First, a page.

One of the most common pitfalls that all startups, including those in the e-commerce space, are advised these days to avoid is ‘not measuring analytics’.
What Are Analytics?
In simple terms, analytics pertain to the logical analysis of data or past trends to predict future outcomes and gain actionable insights to make strategic business decisions.
Why Are Analytics Important?
Analytics help you to understand what is working and what is not. It answers questions like:
- How much you are earning per customer?
- What number of your social media followers or website visitors convert into customers?
- Which social media campaigns bring the most traffic and conversions?
- What is the burn rate on marketing spend?
- Which product or service on your website is getting the most clicks?
- Which customers return to your website?
- Who are the highest paying customers?
- Which location results in the highest sales?
- What are the demographics of your best customers?
Let’s say, you run an online fashion store. You allocate 50%, 30% and 20% of your marketing budget to facebook (1000 fans), twitter (700 tweeples) and instagram (500 followers) respectively to run an online campaign. The percentage of allocation is based on the assumption that more the number of followers, the higher the possibility of conversion rate on that social media platform. Post campaign analytics revealed that facebook, twitter and instagram yielded a conversation rate of 35%, 15% and 50% respectively. Now, you know which social media platform brings the most conversions and how to allocate your next marketing budget. That’s the power of analytics.
Analytics And Metrics
Technically, metrics are a standard of measurement. They help you to count and track how accurately your business processes are functioning. On the other hand, analytics draw internal insights from these metrics and forecast future trends. For example, how many customers uninstalled your app is a metric. But, the answer to why customers uninstalled, can be derived from analytics.
Analytics are in particular useful in understanding the following metrics for startups.
- Gross margin
- Cost of customer acquisition
- Lifetime value (retention and loyalty)
- Cash and customer churn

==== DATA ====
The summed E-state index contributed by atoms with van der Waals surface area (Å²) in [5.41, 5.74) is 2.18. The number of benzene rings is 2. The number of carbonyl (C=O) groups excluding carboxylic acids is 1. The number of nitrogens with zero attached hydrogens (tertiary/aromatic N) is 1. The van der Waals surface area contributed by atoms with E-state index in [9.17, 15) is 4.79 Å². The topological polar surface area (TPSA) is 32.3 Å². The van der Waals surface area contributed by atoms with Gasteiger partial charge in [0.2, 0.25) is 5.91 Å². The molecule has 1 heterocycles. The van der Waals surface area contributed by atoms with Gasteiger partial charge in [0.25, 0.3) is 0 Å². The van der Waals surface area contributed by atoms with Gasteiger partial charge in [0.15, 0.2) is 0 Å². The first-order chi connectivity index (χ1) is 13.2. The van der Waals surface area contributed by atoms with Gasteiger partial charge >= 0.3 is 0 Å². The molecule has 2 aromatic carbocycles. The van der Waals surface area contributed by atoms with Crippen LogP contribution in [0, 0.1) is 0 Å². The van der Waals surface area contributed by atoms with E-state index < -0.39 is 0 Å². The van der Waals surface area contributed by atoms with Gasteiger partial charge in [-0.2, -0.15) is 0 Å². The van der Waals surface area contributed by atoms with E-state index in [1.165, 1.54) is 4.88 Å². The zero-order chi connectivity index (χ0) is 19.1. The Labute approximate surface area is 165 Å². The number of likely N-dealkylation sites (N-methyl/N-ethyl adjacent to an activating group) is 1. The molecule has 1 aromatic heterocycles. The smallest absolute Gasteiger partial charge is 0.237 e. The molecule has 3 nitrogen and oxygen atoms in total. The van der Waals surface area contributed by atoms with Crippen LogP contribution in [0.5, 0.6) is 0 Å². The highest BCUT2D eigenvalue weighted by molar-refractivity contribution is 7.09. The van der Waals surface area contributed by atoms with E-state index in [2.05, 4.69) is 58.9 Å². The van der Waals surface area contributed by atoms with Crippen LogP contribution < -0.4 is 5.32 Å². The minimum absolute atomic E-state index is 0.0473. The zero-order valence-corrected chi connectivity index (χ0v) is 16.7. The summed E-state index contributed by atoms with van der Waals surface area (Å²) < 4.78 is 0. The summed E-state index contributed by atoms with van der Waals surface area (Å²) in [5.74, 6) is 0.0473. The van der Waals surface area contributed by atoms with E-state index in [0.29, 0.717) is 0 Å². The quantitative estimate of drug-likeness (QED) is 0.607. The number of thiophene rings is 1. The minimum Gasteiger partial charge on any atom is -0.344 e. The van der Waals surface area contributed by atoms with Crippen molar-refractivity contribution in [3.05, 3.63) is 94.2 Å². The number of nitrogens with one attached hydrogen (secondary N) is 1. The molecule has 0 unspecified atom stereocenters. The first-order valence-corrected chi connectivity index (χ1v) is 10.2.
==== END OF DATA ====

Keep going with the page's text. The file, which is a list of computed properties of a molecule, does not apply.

- Burn Rate
- Operational productivity
Stage of the Startup Matters in Analytics
In the initial stage, you focus on analytics that measure engagement. How many users / customers / visitors actively engage with your product or service on daily / weekly basis. You have the count of the number of clicks, visits, registrations, subscriptions or downloads. But, you also need to know whether they are deriving any significant value from it. If a user registers on Quikr website, but doesn’t buy or sell even once, there is no engagement.
In the growth stage, you start using analytics that show whether there is an increase in the number of users / customers / visitors on weekly / monthly basis. If yes, how many of them are repeaters? You also try to find out which feature of your product is a hit with them.
In the maturity stage, analytics that measure unit economics and Net Promoter Score (NPS) gain prominence. It should tell you what you are earning and spending per transaction or user, and which customers are loyal to you.
Analytics Based on Customer Life cycle
David McClure, the founder of 500 startups, developed the famous 5-step model called ‘Startup Metrics for Pirates (AARRR)’ for analytics framework. It shows how a startup can apply analytics to product and marketing efforts, while keeping the customer life cycle in mind.
Type of Analytics
The type of analytics differs from one industry to another, one segment to another and one company to another. However, since e-commerce is a component of the retail industry, the analytics will be largely same.
- Paytm uses real time analytics to crunch data and personalise the shopping experiences of its 30 lakh visitors every day.
- Amazon uses highly sophisticated customer and predictive analytics to make relevant product recommendations, detect frauds and estimate future demand for products.
- Travel startups such as Yatra and Ibibo are using persona based analytics to not only study buying behaviour and personality of every traveller, but also to predict what kind of travel experience they are likely to undertake as per their preferences.
Must Have Analytical Tools
For ecommerce companies, following analytical tools are a must in their kitty:
- Google Analytics: To get basic web analytics.
- KISSmetrics: To get detailed reports on your metrics.
- RJ Metrics: To get a detailed analysis of your website and recommendations to improve it.
- Social Media Analytics: Facebook and Twitter have their own versions of page insights to help a brand study its effectiveness of social media presence.
Startups need to use analytics to answer the why, what and how of their business. It is like their Key Performance Indicator (KPI). It should start from the day one of the launch so that you know if you are on the right growth track and also to pitch to your investors the right way.